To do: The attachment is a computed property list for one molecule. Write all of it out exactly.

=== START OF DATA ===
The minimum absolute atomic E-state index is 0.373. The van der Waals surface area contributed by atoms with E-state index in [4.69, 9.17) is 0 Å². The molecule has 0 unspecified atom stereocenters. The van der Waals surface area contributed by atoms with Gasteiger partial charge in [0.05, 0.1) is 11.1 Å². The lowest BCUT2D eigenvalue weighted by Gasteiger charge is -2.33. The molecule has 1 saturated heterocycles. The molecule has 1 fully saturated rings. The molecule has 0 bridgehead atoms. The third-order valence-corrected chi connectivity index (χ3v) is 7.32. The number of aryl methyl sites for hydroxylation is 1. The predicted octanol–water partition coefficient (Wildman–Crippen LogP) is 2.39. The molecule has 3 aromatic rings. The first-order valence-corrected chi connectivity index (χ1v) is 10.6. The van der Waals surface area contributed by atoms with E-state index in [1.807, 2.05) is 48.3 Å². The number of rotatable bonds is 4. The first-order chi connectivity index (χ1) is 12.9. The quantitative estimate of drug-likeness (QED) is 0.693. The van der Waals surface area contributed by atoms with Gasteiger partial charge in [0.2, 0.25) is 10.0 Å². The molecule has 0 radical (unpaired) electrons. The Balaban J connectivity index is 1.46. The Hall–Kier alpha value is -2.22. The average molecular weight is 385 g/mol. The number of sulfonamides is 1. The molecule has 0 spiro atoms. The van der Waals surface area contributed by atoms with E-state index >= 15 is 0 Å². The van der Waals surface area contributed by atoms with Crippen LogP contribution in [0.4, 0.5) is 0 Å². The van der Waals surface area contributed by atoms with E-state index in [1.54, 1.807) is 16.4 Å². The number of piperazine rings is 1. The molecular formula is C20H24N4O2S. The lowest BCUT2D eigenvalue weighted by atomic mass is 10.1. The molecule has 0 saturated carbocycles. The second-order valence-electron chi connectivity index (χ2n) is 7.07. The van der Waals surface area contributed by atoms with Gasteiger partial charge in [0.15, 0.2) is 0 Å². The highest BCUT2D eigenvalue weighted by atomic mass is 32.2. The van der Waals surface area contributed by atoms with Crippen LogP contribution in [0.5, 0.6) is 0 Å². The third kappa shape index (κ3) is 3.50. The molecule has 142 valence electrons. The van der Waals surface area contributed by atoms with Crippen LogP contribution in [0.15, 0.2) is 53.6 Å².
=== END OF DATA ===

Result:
The minimum absolute atomic E-state index is 0.373. The van der Waals surface area contributed by atoms with E-state index in [4.69, 9.17) is 0 Å². The molecule has 0 unspecified atom stereocenters. The van der Waals surface area contributed by atoms with Gasteiger partial charge in [0.05, 0.1) is 11.1 Å². The lowest BCUT2D eigenvalue weighted by Gasteiger charge is -2.33. The molecule has 1 saturated heterocycles. The molecule has 1 fully saturated rings. The molecule has 0 bridgehead atoms. The third-order valence-corrected chi connectivity index (χ3v) is 7.32. The number of aryl methyl sites for hydroxylation is 1. The predicted octanol–water partition coefficient (Wildman–Crippen LogP) is 2.39. The molecule has 3 aromatic rings. The first-order valence-corrected chi connectivity index (χ1v) is 10.6. The van der Waals surface area contributed by atoms with E-state index in [1.807, 2.05) is 48.3 Å². The number of rotatable bonds is 4. The first-order chi connectivity index (χ1) is 12.9. The quantitative estimate of drug-likeness (QED) is 0.693. The van der Waals surface area contributed by atoms with Gasteiger partial charge in [0.2, 0.25) is 10.0 Å². The molecule has 0 radical (unpaired) electrons. The Balaban J connectivity index is 1.46. The Hall–Kier alpha value is -2.22. The average molecular weight is 385 g/mol. The number of sulfonamides is 1. The molecule has 0 spiro atoms. The van der Waals surface area contributed by atoms with E-state index >= 15 is 0 Å². The van der Waals surface area contributed by atoms with Crippen LogP contribution in [0.4, 0.5) is 0 Å². The van der Waals surface area contributed by atoms with E-state index in [1.54, 1.807) is 16.4 Å². The number of piperazine rings is 1. The molecular formula is C20H24N4O2S. The lowest BCUT2D eigenvalue weighted by atomic mass is 10.1. The molecule has 0 saturated carbocycles. The second-order valence-electron chi connectivity index (χ2n) is 7.07. The van der Waals surface area contributed by atoms with Gasteiger partial charge in [0.15, 0.2) is 0 Å². The highest BCUT2D eigenvalue weighted by atomic mass is 32.2. The van der Waals surface area contributed by atoms with Crippen LogP contribution in [0.5, 0.6) is 0 Å². The third kappa shape index (κ3) is 3.50. The molecule has 142 valence electrons. The van der Waals surface area contributed by atoms with Crippen LogP contribution in [0.15, 0.2) is 53.6 Å².